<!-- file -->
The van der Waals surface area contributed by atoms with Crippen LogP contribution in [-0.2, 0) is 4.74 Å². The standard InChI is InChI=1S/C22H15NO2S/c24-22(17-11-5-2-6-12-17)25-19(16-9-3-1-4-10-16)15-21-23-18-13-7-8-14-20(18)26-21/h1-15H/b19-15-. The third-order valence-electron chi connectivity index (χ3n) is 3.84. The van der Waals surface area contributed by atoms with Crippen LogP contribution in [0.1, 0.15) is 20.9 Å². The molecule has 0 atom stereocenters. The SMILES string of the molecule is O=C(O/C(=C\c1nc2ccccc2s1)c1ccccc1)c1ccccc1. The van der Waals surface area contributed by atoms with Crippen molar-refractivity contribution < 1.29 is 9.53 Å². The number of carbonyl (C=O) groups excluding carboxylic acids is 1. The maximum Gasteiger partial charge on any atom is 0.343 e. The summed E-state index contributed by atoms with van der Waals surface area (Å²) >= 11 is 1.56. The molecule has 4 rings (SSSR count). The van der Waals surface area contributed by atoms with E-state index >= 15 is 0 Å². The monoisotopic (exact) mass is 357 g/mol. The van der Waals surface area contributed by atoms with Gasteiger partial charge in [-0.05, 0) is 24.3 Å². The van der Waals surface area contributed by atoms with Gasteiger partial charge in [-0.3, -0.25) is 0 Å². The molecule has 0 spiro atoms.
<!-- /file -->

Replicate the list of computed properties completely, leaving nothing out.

The van der Waals surface area contributed by atoms with Crippen LogP contribution in [-0.2, 0) is 4.74 Å². The standard InChI is InChI=1S/C22H15NO2S/c24-22(17-11-5-2-6-12-17)25-19(16-9-3-1-4-10-16)15-21-23-18-13-7-8-14-20(18)26-21/h1-15H/b19-15-. The third-order valence-electron chi connectivity index (χ3n) is 3.84. The van der Waals surface area contributed by atoms with Crippen LogP contribution in [0.1, 0.15) is 20.9 Å². The molecule has 0 atom stereocenters. The SMILES string of the molecule is O=C(O/C(=C\c1nc2ccccc2s1)c1ccccc1)c1ccccc1. The van der Waals surface area contributed by atoms with Crippen molar-refractivity contribution < 1.29 is 9.53 Å². The number of carbonyl (C=O) groups excluding carboxylic acids is 1. The maximum Gasteiger partial charge on any atom is 0.343 e. The summed E-state index contributed by atoms with van der Waals surface area (Å²) >= 11 is 1.56. The molecule has 4 rings (SSSR count). The van der Waals surface area contributed by atoms with E-state index >= 15 is 0 Å². The monoisotopic (exact) mass is 357 g/mol. The van der Waals surface area contributed by atoms with Gasteiger partial charge in [-0.05, 0) is 24.3 Å². The van der Waals surface area contributed by atoms with Gasteiger partial charge in [-0.3, -0.25) is 0 Å². The molecule has 0 spiro atoms.